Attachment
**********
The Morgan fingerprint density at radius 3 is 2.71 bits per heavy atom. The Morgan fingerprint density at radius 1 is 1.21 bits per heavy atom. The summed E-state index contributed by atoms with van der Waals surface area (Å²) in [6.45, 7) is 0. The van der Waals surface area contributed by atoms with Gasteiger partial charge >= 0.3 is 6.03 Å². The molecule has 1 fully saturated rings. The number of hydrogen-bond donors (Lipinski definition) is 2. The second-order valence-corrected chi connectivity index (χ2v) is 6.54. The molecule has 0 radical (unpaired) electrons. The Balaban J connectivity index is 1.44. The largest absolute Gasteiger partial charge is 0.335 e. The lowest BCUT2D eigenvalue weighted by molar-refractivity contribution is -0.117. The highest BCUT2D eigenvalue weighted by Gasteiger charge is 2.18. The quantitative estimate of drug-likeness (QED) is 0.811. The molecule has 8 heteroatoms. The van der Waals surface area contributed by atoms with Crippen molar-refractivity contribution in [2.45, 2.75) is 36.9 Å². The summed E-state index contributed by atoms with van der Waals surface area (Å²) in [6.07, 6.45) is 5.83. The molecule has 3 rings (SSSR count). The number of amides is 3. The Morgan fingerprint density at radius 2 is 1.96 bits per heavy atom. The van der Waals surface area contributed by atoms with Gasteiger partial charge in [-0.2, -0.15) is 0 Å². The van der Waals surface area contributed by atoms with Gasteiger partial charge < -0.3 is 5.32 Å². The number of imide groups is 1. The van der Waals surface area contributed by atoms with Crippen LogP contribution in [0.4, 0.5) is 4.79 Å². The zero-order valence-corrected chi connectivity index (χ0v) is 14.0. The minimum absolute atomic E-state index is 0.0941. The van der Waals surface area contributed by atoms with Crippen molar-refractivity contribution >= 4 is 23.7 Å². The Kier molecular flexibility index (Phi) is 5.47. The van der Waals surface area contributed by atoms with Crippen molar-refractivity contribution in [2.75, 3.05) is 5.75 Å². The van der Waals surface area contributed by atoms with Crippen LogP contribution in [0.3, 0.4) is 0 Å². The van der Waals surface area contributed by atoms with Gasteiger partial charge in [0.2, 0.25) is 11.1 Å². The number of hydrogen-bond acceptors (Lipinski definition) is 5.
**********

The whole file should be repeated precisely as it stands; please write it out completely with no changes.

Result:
The Morgan fingerprint density at radius 3 is 2.71 bits per heavy atom. The Morgan fingerprint density at radius 1 is 1.21 bits per heavy atom. The summed E-state index contributed by atoms with van der Waals surface area (Å²) in [6.45, 7) is 0. The van der Waals surface area contributed by atoms with Gasteiger partial charge >= 0.3 is 6.03 Å². The molecule has 1 fully saturated rings. The number of hydrogen-bond donors (Lipinski definition) is 2. The second-order valence-corrected chi connectivity index (χ2v) is 6.54. The molecule has 0 radical (unpaired) electrons. The Balaban J connectivity index is 1.44. The largest absolute Gasteiger partial charge is 0.335 e. The lowest BCUT2D eigenvalue weighted by molar-refractivity contribution is -0.117. The highest BCUT2D eigenvalue weighted by Gasteiger charge is 2.18. The quantitative estimate of drug-likeness (QED) is 0.811. The molecule has 8 heteroatoms. The van der Waals surface area contributed by atoms with Crippen molar-refractivity contribution in [2.45, 2.75) is 36.9 Å². The summed E-state index contributed by atoms with van der Waals surface area (Å²) in [6.07, 6.45) is 5.83. The molecule has 3 rings (SSSR count). The number of amides is 3. The Morgan fingerprint density at radius 2 is 1.96 bits per heavy atom. The van der Waals surface area contributed by atoms with Gasteiger partial charge in [-0.2, -0.15) is 0 Å². The van der Waals surface area contributed by atoms with Gasteiger partial charge < -0.3 is 5.32 Å². The number of imide groups is 1. The van der Waals surface area contributed by atoms with Crippen LogP contribution in [0.4, 0.5) is 4.79 Å². The zero-order valence-corrected chi connectivity index (χ0v) is 14.0. The minimum absolute atomic E-state index is 0.0941. The van der Waals surface area contributed by atoms with Crippen molar-refractivity contribution >= 4 is 23.7 Å². The Kier molecular flexibility index (Phi) is 5.47. The van der Waals surface area contributed by atoms with Crippen molar-refractivity contribution in [2.75, 3.05) is 5.75 Å². The van der Waals surface area contributed by atoms with Crippen LogP contribution in [0.3, 0.4) is 0 Å². The van der Waals surface area contributed by atoms with Gasteiger partial charge in [0.2, 0.25) is 11.1 Å². The number of hydrogen-bond acceptors (Lipinski definition) is 5.